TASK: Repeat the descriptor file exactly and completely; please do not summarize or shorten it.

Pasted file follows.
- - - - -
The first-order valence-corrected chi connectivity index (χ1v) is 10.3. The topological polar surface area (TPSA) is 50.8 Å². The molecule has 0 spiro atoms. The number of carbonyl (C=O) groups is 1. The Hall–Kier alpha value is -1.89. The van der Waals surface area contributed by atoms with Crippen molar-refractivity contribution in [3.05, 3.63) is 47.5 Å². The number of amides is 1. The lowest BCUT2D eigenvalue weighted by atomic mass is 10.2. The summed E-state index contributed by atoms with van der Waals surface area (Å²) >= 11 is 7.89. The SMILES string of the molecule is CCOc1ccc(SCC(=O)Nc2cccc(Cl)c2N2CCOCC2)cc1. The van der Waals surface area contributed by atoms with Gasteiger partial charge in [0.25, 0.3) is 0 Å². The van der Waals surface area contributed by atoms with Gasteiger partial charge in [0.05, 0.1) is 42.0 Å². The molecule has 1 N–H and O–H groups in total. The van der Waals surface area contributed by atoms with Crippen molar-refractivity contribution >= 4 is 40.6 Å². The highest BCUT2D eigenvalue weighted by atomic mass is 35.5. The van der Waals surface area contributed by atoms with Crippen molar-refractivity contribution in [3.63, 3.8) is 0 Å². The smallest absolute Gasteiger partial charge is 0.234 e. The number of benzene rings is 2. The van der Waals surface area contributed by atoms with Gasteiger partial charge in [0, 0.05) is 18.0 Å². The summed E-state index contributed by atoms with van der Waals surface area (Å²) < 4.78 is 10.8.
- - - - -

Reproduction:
The first-order valence-corrected chi connectivity index (χ1v) is 10.3. The topological polar surface area (TPSA) is 50.8 Å². The molecule has 0 spiro atoms. The number of carbonyl (C=O) groups is 1. The Hall–Kier alpha value is -1.89. The van der Waals surface area contributed by atoms with Crippen molar-refractivity contribution in [3.05, 3.63) is 47.5 Å². The number of amides is 1. The lowest BCUT2D eigenvalue weighted by atomic mass is 10.2. The summed E-state index contributed by atoms with van der Waals surface area (Å²) >= 11 is 7.89. The SMILES string of the molecule is CCOc1ccc(SCC(=O)Nc2cccc(Cl)c2N2CCOCC2)cc1. The van der Waals surface area contributed by atoms with Gasteiger partial charge in [0.25, 0.3) is 0 Å². The van der Waals surface area contributed by atoms with Gasteiger partial charge in [0.05, 0.1) is 42.0 Å². The molecule has 1 N–H and O–H groups in total. The van der Waals surface area contributed by atoms with Crippen molar-refractivity contribution >= 4 is 40.6 Å². The highest BCUT2D eigenvalue weighted by atomic mass is 35.5. The van der Waals surface area contributed by atoms with Crippen molar-refractivity contribution in [3.63, 3.8) is 0 Å². The smallest absolute Gasteiger partial charge is 0.234 e. The number of benzene rings is 2. The van der Waals surface area contributed by atoms with Gasteiger partial charge in [0, 0.05) is 18.0 Å². The summed E-state index contributed by atoms with van der Waals surface area (Å²) < 4.78 is 10.8.